Levant isn't happy to simply rebuff the attacks on the oil sands. He proposes a positive step to make our petroleum purchasing more ethical. Why don't we implement a system whereby all the fuel and petroleum products sold in North America are labelled by their country of origin so that consumers can know at the pumps which dictatorship, which genocide-inciting country or which extremist Islamic regime they are supporting. Levant believes if this were the case, a vast majority of American consumers would be buying oil sands oil from their biggest trade partner and closest ally, the progressive democracy and global boy scout that is Canada.

This book does not seek to paint the oil sands as perfection incarnate but rather as the best large-scale oil energy option for energy consumers who are honestly concerned about supporting ethical operators and nations in their energy choices. It avoids highly technical language, making it accessible to a broad readership, and it is punchy enough that it will keep those readers entertained. There is a lot of common sense and old fashioned reason in this book which, in my opinion, deserves a large audience.

[If you have not read this book but have read this or another positive review, or watched a "documentary" which "exposes" the oil sands, and are posting a "this-book-is-a-big-lie" review to try to save some ducks and skewer some capitalist, industrialist pigs, why don't you try reading this book and thinking for yourself for a change before you attack that which you do not know. Go on, read it, find where Levant's facts are wrong. I dare you.]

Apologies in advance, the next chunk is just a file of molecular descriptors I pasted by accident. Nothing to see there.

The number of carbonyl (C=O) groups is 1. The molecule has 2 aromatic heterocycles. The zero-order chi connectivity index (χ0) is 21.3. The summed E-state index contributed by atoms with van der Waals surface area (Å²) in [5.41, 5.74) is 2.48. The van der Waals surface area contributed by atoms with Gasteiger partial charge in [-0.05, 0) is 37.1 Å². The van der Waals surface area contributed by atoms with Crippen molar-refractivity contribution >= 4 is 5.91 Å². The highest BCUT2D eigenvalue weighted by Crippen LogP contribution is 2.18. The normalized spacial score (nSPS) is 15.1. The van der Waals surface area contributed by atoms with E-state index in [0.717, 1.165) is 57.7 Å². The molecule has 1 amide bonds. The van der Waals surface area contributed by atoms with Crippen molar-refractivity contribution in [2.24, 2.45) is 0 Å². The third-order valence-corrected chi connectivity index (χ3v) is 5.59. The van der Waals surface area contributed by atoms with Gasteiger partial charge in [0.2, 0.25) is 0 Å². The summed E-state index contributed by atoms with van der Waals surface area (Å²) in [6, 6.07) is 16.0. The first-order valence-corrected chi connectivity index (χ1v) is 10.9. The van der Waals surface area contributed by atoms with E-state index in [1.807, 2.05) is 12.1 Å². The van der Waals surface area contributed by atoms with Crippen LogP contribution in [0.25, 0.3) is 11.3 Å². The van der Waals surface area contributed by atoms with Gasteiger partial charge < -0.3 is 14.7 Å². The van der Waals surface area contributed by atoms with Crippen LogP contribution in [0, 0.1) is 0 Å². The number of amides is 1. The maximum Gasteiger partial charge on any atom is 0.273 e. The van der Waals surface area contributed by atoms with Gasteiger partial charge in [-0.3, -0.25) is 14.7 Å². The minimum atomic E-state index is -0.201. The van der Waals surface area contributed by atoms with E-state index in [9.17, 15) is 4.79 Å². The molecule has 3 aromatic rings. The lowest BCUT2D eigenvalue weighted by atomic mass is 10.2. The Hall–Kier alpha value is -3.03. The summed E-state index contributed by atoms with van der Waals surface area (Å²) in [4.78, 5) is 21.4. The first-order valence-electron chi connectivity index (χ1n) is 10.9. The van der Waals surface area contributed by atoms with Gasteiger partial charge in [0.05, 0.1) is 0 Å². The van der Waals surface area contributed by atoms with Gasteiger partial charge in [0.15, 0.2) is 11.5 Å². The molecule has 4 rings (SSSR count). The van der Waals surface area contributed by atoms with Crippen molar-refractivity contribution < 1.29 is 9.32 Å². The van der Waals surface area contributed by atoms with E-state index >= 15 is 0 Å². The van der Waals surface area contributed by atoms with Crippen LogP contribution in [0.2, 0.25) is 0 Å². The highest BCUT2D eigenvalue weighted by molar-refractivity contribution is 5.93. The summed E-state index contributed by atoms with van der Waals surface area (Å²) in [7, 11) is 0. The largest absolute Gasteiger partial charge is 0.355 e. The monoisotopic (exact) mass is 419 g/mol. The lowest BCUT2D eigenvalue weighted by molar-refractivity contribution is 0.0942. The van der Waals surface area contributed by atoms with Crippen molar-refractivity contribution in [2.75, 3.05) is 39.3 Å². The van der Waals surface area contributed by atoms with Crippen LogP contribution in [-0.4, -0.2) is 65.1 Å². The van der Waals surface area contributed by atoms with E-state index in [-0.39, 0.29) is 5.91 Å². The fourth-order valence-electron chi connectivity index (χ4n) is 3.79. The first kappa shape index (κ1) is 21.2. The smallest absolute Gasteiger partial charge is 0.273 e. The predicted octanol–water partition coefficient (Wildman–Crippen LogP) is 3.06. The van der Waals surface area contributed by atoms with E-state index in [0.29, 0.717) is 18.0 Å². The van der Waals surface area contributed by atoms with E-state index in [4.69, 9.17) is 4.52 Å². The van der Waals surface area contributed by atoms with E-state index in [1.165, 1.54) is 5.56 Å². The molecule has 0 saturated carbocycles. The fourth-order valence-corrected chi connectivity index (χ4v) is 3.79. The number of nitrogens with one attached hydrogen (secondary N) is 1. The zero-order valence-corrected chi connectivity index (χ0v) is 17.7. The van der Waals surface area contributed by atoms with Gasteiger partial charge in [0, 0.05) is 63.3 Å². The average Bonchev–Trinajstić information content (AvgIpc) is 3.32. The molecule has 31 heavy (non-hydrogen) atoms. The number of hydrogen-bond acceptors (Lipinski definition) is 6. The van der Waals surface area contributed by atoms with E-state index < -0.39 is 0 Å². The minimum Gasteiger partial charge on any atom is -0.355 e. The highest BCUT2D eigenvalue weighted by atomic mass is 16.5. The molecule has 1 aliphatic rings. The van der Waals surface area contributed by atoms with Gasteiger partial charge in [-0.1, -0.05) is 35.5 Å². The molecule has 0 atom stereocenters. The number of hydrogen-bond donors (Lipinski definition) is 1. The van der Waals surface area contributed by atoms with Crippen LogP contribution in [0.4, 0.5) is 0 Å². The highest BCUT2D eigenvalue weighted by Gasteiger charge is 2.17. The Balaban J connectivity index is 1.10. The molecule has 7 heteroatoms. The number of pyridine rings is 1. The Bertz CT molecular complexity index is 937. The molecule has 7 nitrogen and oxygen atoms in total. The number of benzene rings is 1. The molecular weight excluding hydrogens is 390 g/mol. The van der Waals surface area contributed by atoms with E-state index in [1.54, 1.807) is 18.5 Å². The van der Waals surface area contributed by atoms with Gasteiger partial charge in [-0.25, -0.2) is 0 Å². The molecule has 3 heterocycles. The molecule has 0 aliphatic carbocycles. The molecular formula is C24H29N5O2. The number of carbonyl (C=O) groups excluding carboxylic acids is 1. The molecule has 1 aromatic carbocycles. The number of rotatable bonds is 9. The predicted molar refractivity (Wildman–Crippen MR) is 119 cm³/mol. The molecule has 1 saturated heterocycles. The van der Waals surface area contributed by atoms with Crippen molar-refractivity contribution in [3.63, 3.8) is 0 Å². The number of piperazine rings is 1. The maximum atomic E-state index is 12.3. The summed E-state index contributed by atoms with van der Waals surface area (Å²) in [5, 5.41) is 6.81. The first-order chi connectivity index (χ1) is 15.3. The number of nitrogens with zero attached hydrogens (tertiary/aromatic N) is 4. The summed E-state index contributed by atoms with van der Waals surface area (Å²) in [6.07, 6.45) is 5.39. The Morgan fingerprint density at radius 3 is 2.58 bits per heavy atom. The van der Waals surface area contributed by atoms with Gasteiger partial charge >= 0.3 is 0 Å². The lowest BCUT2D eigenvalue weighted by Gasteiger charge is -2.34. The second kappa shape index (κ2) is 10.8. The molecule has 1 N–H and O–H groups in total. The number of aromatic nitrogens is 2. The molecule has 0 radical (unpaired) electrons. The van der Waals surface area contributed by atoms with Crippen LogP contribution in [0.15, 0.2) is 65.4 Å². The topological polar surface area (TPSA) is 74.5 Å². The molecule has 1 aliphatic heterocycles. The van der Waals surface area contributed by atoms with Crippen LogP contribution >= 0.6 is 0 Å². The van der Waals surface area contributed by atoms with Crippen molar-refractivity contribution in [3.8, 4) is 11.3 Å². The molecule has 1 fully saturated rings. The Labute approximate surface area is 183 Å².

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4 of 8 people found the following review helpful
5.0 out of 5 stars Factual, ethical and political myth-busting galore, Sept. 30 2011
Paul P. Alisauskas (Wasaga Beach, Ontario, Canada) - See all my reviews
Many other reviewers have outlined the merits of this book. I won't replicate their comments.

I was not one of the virulent opponents of the oil sands project before reading the book, thinking of it as a relatively minor, though necessary, evil. In the trade-off between securing energy self-sufficiency and environmental hazard, I already felt the choice was a no-brainer. This book was revelatory in just how easy this choice should be for the thinking person.

Levant is criticized by a number of reviewers for (arguably) taking a detour to address the fallacies and foibles of the most vocal opponents of the oil sands. Granted, the (flawed) integrity of their arguments is not, by itself, an argument for the merits of the oil sands per se, but revealing the flaws in the logic and content of all the scaremongering and sanctimonious caterwauling engaged in by "players" like the ethical investment movement, is part and parcel of dispersing the fog of myth that has grown up around this issue.